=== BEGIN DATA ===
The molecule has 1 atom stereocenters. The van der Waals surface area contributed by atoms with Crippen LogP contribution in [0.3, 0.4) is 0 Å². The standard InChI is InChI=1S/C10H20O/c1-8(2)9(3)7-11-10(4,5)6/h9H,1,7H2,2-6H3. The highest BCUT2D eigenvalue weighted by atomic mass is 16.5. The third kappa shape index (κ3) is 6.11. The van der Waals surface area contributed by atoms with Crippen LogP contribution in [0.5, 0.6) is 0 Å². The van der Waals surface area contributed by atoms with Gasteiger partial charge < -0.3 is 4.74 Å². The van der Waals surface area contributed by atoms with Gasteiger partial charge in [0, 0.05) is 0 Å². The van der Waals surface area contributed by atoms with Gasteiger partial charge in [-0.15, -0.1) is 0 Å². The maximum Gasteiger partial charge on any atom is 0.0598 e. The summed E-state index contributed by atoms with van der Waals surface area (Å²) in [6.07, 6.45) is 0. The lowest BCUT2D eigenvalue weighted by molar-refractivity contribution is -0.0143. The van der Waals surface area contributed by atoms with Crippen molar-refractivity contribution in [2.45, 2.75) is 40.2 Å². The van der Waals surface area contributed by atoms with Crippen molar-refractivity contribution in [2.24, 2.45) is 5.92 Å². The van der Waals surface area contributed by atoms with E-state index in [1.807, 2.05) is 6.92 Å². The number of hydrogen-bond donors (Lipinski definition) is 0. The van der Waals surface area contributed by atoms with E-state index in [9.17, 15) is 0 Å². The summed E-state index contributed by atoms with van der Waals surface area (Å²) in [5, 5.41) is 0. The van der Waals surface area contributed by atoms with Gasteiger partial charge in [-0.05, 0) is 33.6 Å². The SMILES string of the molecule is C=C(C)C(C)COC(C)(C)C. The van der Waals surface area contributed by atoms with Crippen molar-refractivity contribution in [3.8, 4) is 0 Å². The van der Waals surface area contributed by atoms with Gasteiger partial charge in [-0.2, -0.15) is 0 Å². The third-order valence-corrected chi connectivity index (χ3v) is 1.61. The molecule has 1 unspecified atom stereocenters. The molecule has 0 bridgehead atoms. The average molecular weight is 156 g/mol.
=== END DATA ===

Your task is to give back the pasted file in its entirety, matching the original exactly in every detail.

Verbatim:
The molecule has 1 atom stereocenters. The van der Waals surface area contributed by atoms with Crippen LogP contribution in [0.3, 0.4) is 0 Å². The standard InChI is InChI=1S/C10H20O/c1-8(2)9(3)7-11-10(4,5)6/h9H,1,7H2,2-6H3. The highest BCUT2D eigenvalue weighted by atomic mass is 16.5. The third kappa shape index (κ3) is 6.11. The van der Waals surface area contributed by atoms with Crippen LogP contribution in [0.5, 0.6) is 0 Å². The van der Waals surface area contributed by atoms with Gasteiger partial charge < -0.3 is 4.74 Å². The van der Waals surface area contributed by atoms with Gasteiger partial charge in [0, 0.05) is 0 Å². The van der Waals surface area contributed by atoms with Gasteiger partial charge in [-0.15, -0.1) is 0 Å². The maximum Gasteiger partial charge on any atom is 0.0598 e. The summed E-state index contributed by atoms with van der Waals surface area (Å²) in [6.07, 6.45) is 0. The lowest BCUT2D eigenvalue weighted by molar-refractivity contribution is -0.0143. The van der Waals surface area contributed by atoms with Crippen molar-refractivity contribution in [2.45, 2.75) is 40.2 Å². The van der Waals surface area contributed by atoms with Crippen molar-refractivity contribution in [2.24, 2.45) is 5.92 Å². The van der Waals surface area contributed by atoms with E-state index in [1.807, 2.05) is 6.92 Å². The number of hydrogen-bond donors (Lipinski definition) is 0. The van der Waals surface area contributed by atoms with E-state index in [9.17, 15) is 0 Å². The summed E-state index contributed by atoms with van der Waals surface area (Å²) in [5, 5.41) is 0. The van der Waals surface area contributed by atoms with Gasteiger partial charge in [-0.05, 0) is 33.6 Å². The SMILES string of the molecule is C=C(C)C(C)COC(C)(C)C. The van der Waals surface area contributed by atoms with Crippen molar-refractivity contribution in [3.8, 4) is 0 Å². The van der Waals surface area contributed by atoms with Gasteiger partial charge in [-0.2, -0.15) is 0 Å². The third-order valence-corrected chi connectivity index (χ3v) is 1.61. The molecule has 1 unspecified atom stereocenters. The molecule has 0 bridgehead atoms. The average molecular weight is 156 g/mol.